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Evaluation of employee health clinics and two chemical weapons disposal sites.
APHA 132nd Annual Meeting and Exposition, Washington, DC, November 6-10, 2004. Washington, DC: American Public Health Association, 2004 Nov; :76338
The Centers for Disease Control and Prevention (CDC) is required by Congress to oversee Department of Defense lethal chemical warfare agent management and destruction activities to protect public health. Oversight activities include handling, transporting, monitoring, and destroying chemical munitions containing the nerve agents GA (tabun), GB (sarin), VX, and the blister agent HD (sulfur mustard); and medical oversight of workers. In June and July 2003, CDC conducted site visits to the Tooele Chemical Agent Disposal Facility in Tooele, Utah and the Umatilla Chemical Agent Disposal Facility in Hermiston, Oregon, respectively. CDC evaluated the medical clinics and occupational health programs in place to treat potential worker exposures to chemical warfare agents at these stockpiles. Approximately 700 employees at each stockpile are at risk of potential agent exposure, and approximately 300 employees routinely enter toxic environments immediately dangerous to life and health. Findings were based on visits to the clinic facilities, discussions with staff, review of pertinent documents and materials, and observation of a training exercise. Recommendations were made regarding patient decontamination procedures, staff training, clinic accreditation by the Joint Commission on Accreditation of Healthcare Organizations (JCAHO), medical surveillance/screening for nerve agent exposure, red blood cell (RBC) cholinesterase monitoring, hazard assessment, development of a heat stress prevention program based on current American Council of Governmental Industrial Hygienists guidelines, use of a sensor system to measure core body temperature, development of a program to evaluate functional capacity of workers using special personal protective equipment in toxic environments, and surveillance of heat-induced health events.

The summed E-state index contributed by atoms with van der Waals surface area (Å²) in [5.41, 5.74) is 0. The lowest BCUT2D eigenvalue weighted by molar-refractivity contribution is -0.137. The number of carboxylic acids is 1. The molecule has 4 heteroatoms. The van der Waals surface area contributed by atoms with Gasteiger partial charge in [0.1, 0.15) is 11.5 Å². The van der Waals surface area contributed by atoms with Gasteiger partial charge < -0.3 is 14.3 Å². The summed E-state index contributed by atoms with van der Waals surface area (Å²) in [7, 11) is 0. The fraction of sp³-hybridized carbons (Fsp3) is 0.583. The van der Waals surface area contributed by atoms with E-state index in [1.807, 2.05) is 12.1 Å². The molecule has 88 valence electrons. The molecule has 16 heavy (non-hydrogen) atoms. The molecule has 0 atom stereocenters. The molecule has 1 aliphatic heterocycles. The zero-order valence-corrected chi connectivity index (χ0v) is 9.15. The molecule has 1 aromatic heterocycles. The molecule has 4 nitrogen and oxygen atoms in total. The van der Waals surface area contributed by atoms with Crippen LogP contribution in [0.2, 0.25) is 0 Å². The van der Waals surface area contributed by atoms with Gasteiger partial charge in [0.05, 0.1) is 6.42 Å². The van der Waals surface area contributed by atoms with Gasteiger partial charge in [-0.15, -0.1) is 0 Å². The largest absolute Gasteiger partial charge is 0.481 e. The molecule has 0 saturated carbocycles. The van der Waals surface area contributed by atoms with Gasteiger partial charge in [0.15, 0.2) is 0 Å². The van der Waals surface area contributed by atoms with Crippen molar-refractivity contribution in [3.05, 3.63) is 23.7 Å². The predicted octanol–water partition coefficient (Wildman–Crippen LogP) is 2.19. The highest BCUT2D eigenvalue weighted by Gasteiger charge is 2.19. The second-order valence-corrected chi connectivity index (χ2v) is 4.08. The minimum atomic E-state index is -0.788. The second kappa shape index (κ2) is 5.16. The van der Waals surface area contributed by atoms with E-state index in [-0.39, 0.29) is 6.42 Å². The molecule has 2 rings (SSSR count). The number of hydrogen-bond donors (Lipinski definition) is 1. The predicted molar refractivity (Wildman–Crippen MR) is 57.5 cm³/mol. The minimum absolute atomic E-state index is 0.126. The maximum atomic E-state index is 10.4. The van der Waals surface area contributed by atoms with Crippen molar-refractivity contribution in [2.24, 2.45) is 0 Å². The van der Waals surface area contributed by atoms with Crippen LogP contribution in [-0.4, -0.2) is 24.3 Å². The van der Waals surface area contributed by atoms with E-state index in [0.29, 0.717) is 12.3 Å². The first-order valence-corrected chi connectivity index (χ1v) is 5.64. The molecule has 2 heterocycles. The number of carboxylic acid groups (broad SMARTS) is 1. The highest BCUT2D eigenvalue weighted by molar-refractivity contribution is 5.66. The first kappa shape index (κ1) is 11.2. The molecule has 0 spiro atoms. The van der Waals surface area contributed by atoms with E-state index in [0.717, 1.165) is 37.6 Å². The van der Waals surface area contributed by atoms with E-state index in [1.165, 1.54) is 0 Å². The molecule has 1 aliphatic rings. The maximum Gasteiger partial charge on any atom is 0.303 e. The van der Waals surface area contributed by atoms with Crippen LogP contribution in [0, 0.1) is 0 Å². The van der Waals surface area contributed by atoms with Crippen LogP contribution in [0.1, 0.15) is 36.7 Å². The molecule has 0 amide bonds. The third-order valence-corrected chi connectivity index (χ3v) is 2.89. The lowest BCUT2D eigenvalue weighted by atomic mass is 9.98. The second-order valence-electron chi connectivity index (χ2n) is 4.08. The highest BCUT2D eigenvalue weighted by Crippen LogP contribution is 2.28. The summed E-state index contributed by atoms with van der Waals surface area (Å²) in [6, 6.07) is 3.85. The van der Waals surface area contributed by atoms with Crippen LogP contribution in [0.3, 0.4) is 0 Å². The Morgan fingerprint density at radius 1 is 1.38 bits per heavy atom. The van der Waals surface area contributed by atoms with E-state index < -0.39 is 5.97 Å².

Employees; Employee-health; Workers; Worker-health; Chemical-warfare-agents; Waste-disposal-systems; Waste-disposal; Public-health; Occupational-health-programs; Medical-facilities; Occupational-exposure; Toxins; Toxic-effects; Risk-factors; Risk-analysis; Decontamination; Surveillance-programs; Occupational-safety-programs; Occupational-health
Marilyn S. Radke, MD, MPH, FACOEM, Centers for Disease Control and Prevention, NIOSH, CDC, NIOSH, Atlanta Field Office, 1600 Clifton Rd., MS E-06, Atlanta, GA 30333, 404-498-2579
Abstract; Conference/Symposia Proceedings
APHA 132nd Annual Meeting of the American Public Health Association, November 6-10, 2004
Page last reviewed: September 2, 2020
Content source: National Institute for Occupational Safety and Health Education and Information Division